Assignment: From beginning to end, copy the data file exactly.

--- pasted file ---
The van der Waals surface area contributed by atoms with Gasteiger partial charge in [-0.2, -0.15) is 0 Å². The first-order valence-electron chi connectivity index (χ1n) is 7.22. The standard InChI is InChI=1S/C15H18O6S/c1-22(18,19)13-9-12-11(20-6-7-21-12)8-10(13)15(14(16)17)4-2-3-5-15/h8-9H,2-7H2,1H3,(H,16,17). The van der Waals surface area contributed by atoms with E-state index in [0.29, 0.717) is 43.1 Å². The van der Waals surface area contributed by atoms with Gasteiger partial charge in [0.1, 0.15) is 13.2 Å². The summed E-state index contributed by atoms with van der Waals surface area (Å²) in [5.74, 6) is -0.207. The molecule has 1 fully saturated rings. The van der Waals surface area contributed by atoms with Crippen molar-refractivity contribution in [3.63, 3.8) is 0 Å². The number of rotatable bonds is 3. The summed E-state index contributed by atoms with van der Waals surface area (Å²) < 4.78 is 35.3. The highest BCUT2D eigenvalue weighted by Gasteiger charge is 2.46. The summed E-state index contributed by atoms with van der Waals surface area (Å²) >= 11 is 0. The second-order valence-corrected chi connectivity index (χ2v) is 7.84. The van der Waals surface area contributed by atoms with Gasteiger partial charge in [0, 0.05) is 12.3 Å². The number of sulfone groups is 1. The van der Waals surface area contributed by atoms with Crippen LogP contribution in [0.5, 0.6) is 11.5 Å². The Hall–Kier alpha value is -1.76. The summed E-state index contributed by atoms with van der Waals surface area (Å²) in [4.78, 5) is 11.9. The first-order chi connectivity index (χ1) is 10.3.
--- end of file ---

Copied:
The van der Waals surface area contributed by atoms with Gasteiger partial charge in [-0.2, -0.15) is 0 Å². The first-order valence-electron chi connectivity index (χ1n) is 7.22. The standard InChI is InChI=1S/C15H18O6S/c1-22(18,19)13-9-12-11(20-6-7-21-12)8-10(13)15(14(16)17)4-2-3-5-15/h8-9H,2-7H2,1H3,(H,16,17). The van der Waals surface area contributed by atoms with E-state index in [0.29, 0.717) is 43.1 Å². The van der Waals surface area contributed by atoms with Gasteiger partial charge in [0.1, 0.15) is 13.2 Å². The summed E-state index contributed by atoms with van der Waals surface area (Å²) in [5.74, 6) is -0.207. The molecule has 1 fully saturated rings. The van der Waals surface area contributed by atoms with Crippen molar-refractivity contribution in [3.63, 3.8) is 0 Å². The number of rotatable bonds is 3. The summed E-state index contributed by atoms with van der Waals surface area (Å²) < 4.78 is 35.3. The highest BCUT2D eigenvalue weighted by Gasteiger charge is 2.46. The summed E-state index contributed by atoms with van der Waals surface area (Å²) >= 11 is 0. The second-order valence-corrected chi connectivity index (χ2v) is 7.84. The van der Waals surface area contributed by atoms with Gasteiger partial charge in [0, 0.05) is 12.3 Å². The number of sulfone groups is 1. The van der Waals surface area contributed by atoms with Crippen LogP contribution in [0.5, 0.6) is 11.5 Å². The Hall–Kier alpha value is -1.76. The summed E-state index contributed by atoms with van der Waals surface area (Å²) in [4.78, 5) is 11.9. The first-order chi connectivity index (χ1) is 10.3.